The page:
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I remember when go was a challenge. The new challenge is "go straight".

Problem: I have been having difficulty with going on a straight line. When I tell Aslan to go, he walks for 5 feet and then decides to become a tourist. If I correct, he might "over correct", slow down or do his wiggle walking (The drunk walk! LOL). I have been using a cluck and a small crop to remind him to walk forward. He is getting better, but the progress is pretty slow. I was reading on-line and this is a common problem with many horses, but especially with green ones. Regardless, "straight" is not in our vocabulary yet.

So I asked a friend for help and he worked with me, but he had me correct every little movement. If Aslan stepped to the right, I had to stop and ask him to step to the left, then go again. When we got to the wall, I had to put his nose right on the wall. You can only imagine how wiggly this last part was. I would have to move his butt or shoulders or barrel and he would get heavily confused and we would end up in a completely different direction, sometimes worse off. And because my friend wasn't clicker friendly, I was doing a lot of this without treats. You can only imagine Aslan's frustration when he was getting 2 treats out of 90 clicks. By the end of the lesson his anxiety was maxed and he was practically prancing. I'm going to avoid repeating that and I have some other ideas.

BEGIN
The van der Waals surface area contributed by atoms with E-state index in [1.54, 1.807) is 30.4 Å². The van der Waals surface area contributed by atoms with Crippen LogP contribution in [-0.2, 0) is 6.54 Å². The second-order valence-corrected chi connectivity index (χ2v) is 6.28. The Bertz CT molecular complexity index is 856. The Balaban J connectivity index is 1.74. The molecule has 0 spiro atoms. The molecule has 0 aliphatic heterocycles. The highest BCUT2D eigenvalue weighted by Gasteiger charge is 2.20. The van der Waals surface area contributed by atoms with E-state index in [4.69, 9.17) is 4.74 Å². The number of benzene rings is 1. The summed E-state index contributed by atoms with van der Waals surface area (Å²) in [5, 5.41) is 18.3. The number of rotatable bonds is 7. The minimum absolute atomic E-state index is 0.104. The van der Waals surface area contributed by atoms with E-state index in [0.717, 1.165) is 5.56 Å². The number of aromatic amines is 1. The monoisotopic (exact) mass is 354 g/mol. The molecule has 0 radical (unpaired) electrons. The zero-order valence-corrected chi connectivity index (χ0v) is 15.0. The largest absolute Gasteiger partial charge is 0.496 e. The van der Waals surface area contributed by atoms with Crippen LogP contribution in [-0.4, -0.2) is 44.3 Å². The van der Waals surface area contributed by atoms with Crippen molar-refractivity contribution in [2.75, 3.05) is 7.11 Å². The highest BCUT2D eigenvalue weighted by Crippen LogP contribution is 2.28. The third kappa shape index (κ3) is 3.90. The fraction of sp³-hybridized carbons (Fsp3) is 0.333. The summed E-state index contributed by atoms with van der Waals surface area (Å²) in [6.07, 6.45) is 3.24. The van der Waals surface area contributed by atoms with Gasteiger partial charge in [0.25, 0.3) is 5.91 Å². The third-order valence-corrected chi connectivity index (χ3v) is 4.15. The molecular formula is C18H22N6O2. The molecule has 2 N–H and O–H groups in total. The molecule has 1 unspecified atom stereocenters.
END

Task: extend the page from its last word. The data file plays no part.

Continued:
Solution: I'm going to dumb it down even more. I'm going to do what I should have done to begin with. Click for straight. And watch his head like a hawk - when he goes to turn his head, make the AH-AH sound when he gets it wrong (he is starting to realize this is the "wrong buzzer") and correct him. Until he is less confused about leg commands, I'm going to have to keep it very simple when asking for straight.

I'm also going to teach him the word "straight". He loves to bend his head toward me anyway, and this is a bad habit. So while working on a bad habit, I can teach him the cue and then use it in the saddle.

I will also use some of Clinton Anderson's games, such as stay on the wall and point to point. I kept trying it at a walk and it is terrible, but I noticed that Clinton never did it at a walk. Always a trot! Less wiggles.

Lateral: The lateral work is coming along great. I have been having to show him the difference between shoulders, barrel and hindquarters on both sides, and he confuses the 6 different buttons a bit. There is only an inch difference between each! I can get him to side pass away from the wall, but towards the wall is a bit awkward, because if I turn his head to bend to the inside, he wants to turn to the inside and go away from the wall. He is going to need a lot of practice. Side pass does not work at a trot yet either.

Backup: I finally decided to work on this. I was hesitant because I figured he would get less responsive to go forward. Essentially the backup cue becomes my "whoa" cue as well as a later cue to get into vertical flexion. Because I'm working on lateral stuff, it is time to start teaching him carry himself.

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